Sound familiar? The act of a single person was used as an excuse to violently destroy the lives of many innocent people. The result was a pogrom, pushed by mobs of young jack-booted thugs in the employ of the Nazi Party.
This past week has been much the same. The unfortunate manhandling by police that led to the death of George Floyd has been used as an excuse now to violently destroy the lives of many innocent people. Except for the lack of pitchforks and torches the rioters and looters in cities across the United States have been no different than the mobs in Germany who attacked Jews and anyone they feared out of blind hate and ignorance.
And like Nazi Germany, this violence has been wielded as a tool by those in power in the Democratic Party to further their ends. Democratic elected officials in city after city have refused to take action, letting the rioting continue, while using that rioting as a weapon to attack their political opponents. To quote Joe Biden, that party’s candidate for President (at this moment),
The president of the United States must be part of the solution, not part of the problem,” the former vice president said Tuesday morning. “But this president today is part of the problem and accelerates it.”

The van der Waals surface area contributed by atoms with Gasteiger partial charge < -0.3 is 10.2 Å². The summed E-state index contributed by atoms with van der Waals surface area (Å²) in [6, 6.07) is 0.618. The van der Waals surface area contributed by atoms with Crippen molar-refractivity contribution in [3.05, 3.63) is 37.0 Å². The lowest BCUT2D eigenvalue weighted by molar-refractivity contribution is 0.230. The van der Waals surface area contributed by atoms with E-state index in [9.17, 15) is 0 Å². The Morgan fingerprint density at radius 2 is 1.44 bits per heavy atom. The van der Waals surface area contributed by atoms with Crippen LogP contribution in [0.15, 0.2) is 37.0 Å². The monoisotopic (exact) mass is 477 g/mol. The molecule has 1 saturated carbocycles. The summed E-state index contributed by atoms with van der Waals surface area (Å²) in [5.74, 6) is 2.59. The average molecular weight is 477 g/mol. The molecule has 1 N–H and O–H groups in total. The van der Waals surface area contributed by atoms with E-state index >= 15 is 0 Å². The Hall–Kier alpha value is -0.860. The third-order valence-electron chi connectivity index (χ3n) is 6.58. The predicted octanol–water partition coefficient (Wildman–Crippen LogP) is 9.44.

The chairwoman of the Michigan Democratic Party dismissed every Trump supporter as “racist” and called them the “reason” black people are murdered in the United States. “If you support Donald Trump, you are a racist,” Lavora Barnes said in a statement posted to the group’s website. “Here is where it gets tricky and uncomfortable. Donald Trump is a racist, and if being a racist is not a dealbreaker for you, you are the reason Black people are being murdered for being Black.”
Rather than call for calm, Biden and Barnes both instead use the riots to slander Trump, while inciting race hatred that can only throw fuel on the fire. One might even think they are glad the riots are occurring, as it gives them this opportunity to blame Trump for them.
Yet, it doesn’t take much research to find that these rioters, many of whom have clearly claimed allegiance with the leftist terror-group Antifa, are closely tied with the Democratic Party. In fact, if you take a close look you can’t help wonder if this group of thugs is no more than the Democratic Party’s SS wing.
Yet, while this week has been in many ways a replay of Kristallnacht, not all things are the same. As Mark Twain noted, “History doesn’t repeat, it rhymes.” The differences from 1938 Nazi Germany are worth noting, as they suggest there still remains a window of hope that the decent people in America — Republican and Democrat and black and white — might still climb through in order to return to a free and just and lawful society.